Since we only found variations in the MC1R gene sequence from the red-haired individuals as opposed to those from the dark-haired ones, we examined whether these substitutions were related to a specific shade of red hair. To do this, we subclassified the red-haired population according to their shades of red hair as light-red, deep-red and auburn or brownish-red. The variation at codon 294 was found in all three groups, the substitution at codon 92 occurred in light-red and deep-red haired individuals, while all the other changes were seen either in light-red or deep-red haired ones. Moreover, 8 of these individuals with light-red or deep-red hair had a combination of two, three or even four substitutions in their MC1R gene (D294H & T95M; D294H & V97I; V92M & L106Q; two with D294H & V92M; D294H, V92M & A64S; D294H, V92M & D84E; D294H, V92M, A64S & D84E). The cloning of their PCR products and the subsequent sequencing of several clones showed that only one had the variations at the same allele of the gene (D294H & V97I) while the remaining 7 were compound heterozygous. These results pointed to a complex relationship between the red hair phenotype and the MC1R genotype. On the other hand, these data did not discount the possibility that the MC1R variants were present in individuals with intermediate hair phenotype between the extremes red and black. We therefore analysed a new group of 75 volunteers with different hair colours ranging from one extreme to the other. The results obtained from these 75 individuals were pooled whith those the 60 previously examined. 82 % of light-red/deep-red haired persons had changes in one or both alleles, compared with 22 % auburns, 33 % of fair or blondes and less than 20 % of the brown or blacks. The ocurrence of some subtitutions (only at codons 92, 103 or 294) in some individuals with intermediate hair phenotype and even with black hair indicated that the MC1R variants were not exclusively associated with red hair. It was possible however that they were related to the poor tanning ability which characterises the red-haired population. To examine this possibility, we classified the individuals' skin type by using the Fitzpatrick classification and found the highest frequency of any MC1R variation in individuals with skin type I (76.5 %), followed by those with skin type II (46.5 %). No individuals with skin type IV and only 5 % with skin type III had changes. In addition, only persons with skin type I or II, who also had light-red or deep-red hair had more than one substitution or substitutions at both alleles of the gene.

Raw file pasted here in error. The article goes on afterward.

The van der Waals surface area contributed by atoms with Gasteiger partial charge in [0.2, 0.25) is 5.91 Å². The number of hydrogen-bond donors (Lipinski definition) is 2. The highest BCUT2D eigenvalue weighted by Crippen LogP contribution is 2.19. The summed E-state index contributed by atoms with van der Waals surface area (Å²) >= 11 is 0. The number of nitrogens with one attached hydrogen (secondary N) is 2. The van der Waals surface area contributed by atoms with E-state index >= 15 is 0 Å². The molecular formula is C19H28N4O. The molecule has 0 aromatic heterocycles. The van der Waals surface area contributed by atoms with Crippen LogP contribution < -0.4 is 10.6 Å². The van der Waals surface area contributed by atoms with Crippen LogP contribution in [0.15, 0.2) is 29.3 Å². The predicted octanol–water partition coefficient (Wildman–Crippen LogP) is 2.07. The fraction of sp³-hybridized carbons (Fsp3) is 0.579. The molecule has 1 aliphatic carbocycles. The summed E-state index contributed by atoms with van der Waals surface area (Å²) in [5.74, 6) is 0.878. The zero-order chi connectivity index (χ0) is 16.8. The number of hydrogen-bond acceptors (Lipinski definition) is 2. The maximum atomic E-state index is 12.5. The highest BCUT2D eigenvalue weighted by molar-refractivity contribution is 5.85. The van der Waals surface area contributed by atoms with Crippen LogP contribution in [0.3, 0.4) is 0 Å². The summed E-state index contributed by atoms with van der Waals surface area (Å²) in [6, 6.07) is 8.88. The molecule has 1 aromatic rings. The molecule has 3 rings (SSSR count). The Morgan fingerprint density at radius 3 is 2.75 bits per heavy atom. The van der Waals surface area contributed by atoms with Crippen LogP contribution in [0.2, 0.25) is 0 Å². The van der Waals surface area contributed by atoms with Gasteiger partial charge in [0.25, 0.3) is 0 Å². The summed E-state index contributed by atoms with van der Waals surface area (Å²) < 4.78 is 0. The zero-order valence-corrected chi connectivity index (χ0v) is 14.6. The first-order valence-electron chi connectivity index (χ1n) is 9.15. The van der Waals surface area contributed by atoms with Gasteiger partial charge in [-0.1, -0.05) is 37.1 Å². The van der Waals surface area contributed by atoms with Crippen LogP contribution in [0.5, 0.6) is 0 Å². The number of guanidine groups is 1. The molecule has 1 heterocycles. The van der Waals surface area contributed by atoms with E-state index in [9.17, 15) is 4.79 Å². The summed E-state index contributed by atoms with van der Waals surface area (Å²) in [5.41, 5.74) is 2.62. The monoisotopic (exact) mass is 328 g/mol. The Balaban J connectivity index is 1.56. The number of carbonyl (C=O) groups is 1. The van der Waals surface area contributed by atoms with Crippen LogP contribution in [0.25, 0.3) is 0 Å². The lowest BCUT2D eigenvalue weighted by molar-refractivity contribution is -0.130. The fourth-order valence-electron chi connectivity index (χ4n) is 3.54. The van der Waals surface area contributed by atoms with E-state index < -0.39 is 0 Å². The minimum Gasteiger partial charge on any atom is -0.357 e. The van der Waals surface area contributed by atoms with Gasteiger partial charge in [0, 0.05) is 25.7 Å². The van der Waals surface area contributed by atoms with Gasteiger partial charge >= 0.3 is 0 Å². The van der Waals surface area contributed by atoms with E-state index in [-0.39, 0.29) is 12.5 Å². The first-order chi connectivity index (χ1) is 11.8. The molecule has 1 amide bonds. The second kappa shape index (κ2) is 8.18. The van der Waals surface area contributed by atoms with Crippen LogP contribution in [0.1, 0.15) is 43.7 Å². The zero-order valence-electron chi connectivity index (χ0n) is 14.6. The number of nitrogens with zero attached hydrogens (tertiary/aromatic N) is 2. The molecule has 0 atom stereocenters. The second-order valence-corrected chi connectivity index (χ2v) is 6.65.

Our findings suggest that in humans as in other mammals, MC1R may be a control point in the regulation of pigmentation phenotype, and more importantly, that variations in this protein are associated with a poor tanning in humans. Functional and mapping studies are now in progress to determine whether MC1R may be used in the future as a marker for the study of human population genetics and to clarify the wide variations in pigmentation and the susceptibility to skin cancer in humans.

References